JEFFERSON CITY, Mo. – Since June, a 23-member panel held eight meetings in its quest to determine the financial future of roads and bridges in Missouri.

The 21st Century Transportation System Task Force is charged with assessing the state road system and determining the funding source and level needed to sustain it.

Heading into the upcoming legislative session, the group is presenting recommendations laid out in a 60-page draft that was pieced together in December.

Mike Right, Vice President Public Affairs for AAA Missouri, says he’s been on the job for close 50 years.  He attended all but of the task force’s hearings this year, and was impressed with the panel’s performance.

“I think that the citizens of Missouri should be very pleased that they had a group of primarily legislators, and legislative leaders, take a look at a very serious issue that the state has been facing for some time, and come up with some recommendations, that hopefully, are doable,” said Right.

10 of the task force members are state lawmakers, with some taking more of an interest in the issue of transportation than others.

The group is chaired by Republican State Representative Kevin Corlew of Kansas City, who oversaw all of the meetings.  He sponsored legislation in the 2017 session to create the task force.

Chief among its recommendations is an increase to both the gasoline and diesel motor fuel tax. Currently, both rates are 17 cents per gallon which are among the lowest in the country, and less than all of Missouri’s surrounding states except Oklahoma.

The task force is suggesting a 10-cent increase in the gas tax and a 12-cent boost to the diesel tax.

The Missouri Department of Transportation (MoDOT) has calculated that the average Missouri driver pays about $30 per month in state and federal transportation taxes and fees.  MoDOT predicts motorists would pay an additional $5 per month under the proposal.

The larger increase proposed for diesel could reflect a general agreement among members of the task force and the trucking industry that semi tracker-trailers are responsible for a major portion of the wear and tear on the state’s roadways.

Tom Crawford, President and CEO of the Missouri Trucking Association, told Missourinet that his membership favors a fuel tax hike of up to 15 cents a gallon.  “It wasn’t universal. The higher you got, the less universal it was among my membership. But it was fairly well supported up to 15 cents.”

AAA Missouri’s Right says surveys conducted by his organization show widespread public support for raising fuel taxes.

“At least our polling would suggest that the motoring public is willing to increase their contributions to preserve the highway system,” Right said.  “We polled our members not long ago, and the vast majority of them indicated that they were willing to increase their contributions to support the highway system.”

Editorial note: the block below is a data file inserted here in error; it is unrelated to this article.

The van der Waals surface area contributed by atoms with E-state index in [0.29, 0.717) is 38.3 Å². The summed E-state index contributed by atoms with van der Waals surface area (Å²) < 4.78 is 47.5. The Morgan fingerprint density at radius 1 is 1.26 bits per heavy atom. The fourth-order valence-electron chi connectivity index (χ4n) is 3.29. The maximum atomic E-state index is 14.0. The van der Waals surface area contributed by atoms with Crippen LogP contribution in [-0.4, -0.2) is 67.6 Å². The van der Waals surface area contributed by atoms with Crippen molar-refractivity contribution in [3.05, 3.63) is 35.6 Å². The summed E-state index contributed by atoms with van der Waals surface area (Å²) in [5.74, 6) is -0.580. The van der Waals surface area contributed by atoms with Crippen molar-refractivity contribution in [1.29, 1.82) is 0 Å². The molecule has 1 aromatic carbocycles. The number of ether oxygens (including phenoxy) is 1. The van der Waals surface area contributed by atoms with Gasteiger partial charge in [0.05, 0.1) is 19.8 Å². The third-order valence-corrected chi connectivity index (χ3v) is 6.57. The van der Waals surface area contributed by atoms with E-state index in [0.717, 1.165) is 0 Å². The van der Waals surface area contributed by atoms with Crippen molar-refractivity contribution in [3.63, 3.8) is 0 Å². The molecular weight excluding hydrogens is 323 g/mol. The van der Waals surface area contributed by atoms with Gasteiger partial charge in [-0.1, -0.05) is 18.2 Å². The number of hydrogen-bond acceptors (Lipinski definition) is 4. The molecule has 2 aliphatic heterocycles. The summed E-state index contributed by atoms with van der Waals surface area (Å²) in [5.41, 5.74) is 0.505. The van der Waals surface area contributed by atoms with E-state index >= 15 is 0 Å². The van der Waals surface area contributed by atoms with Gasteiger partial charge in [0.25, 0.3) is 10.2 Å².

During several of the public meetings, task force member Bill Eigel, a Republican State Senator from Weldon Spring, was a vocal critic of a motor fuel tax increase.  Interestingly, he’s since filed a tax measure for the legislative session that includes a six-cent hike to the gas tax.

But at the time, he claimed Missourians were already burdened with heavy taxation, and suggested the motor fuel tax will offer diminishing returns because of improved gas mileage and a movement toward electric vehicles.

There were numerous discussions during the task force meetings about adopting a “vehicle mileage tax” as a way to generate transportation funds with changing technology.  Right contends implementing such a levy in 2018 would be cost prohibitive.

“Some states are currently experimenting with a vehicle mile tax of some different kinds of configurations, and it’s very expensive to do.”

Although he acknowledges a mileage tax will make sense in the future, Right contends Missouri has more immediate needs for its roadways.

“We’re probably two-decades away from that,” said Right.  “And you just can’t sit around and say, ‘Well, you know, what you’re proposing ain’t going to be all that viable in the future.’  Well, I’ll tell you what, the future is next year when the potholes show up and you don’t have any money.”

Any increase to the motor fuel tax in Missouri would have to be approved by the legislature, and subsequently be passed by voters.

In addition to the gas tax, the transportation task force has formulated at least two additional recommendations – to enact a primary seat belt law, and to outlaw texting behind the wheel.

Currently, Missouri is one of only three states that allows any kind of texting while driving.  Missouri has a partial ban on drivers 21 and under, while Arizona and Montana have no restrictions.

As far as buckling up, 34 states and the District of Columbia have primary seat belt laws.  In states with secondary laws such as Missouri, law enforcement officers can issue a ticket for not wearing a seat belt only when there is another traffic infraction that can be cited.

AAA’s Right says human life is at risk when seat belts aren’t buckled.  “Two out of every three people who die in a motor vehicle crash are unrestrained,” said Right.  “You could probably cut 50% of those fatalities if you had everybody using a seat belt.”

44 cities and counties in Missouri currently enforce their own primary seat belt laws, including Kansas City and St. Louis County.  The National Safety Council (NSC) ranks Missouri 50th in the nation in preventable accidents.

The Missouri 21st Century Transportation System Task Force will present its final recommendations Tuesday at 1:30 p.m. in the State Capitol building in Jefferson City.

(Jason Taylor, Missourinet)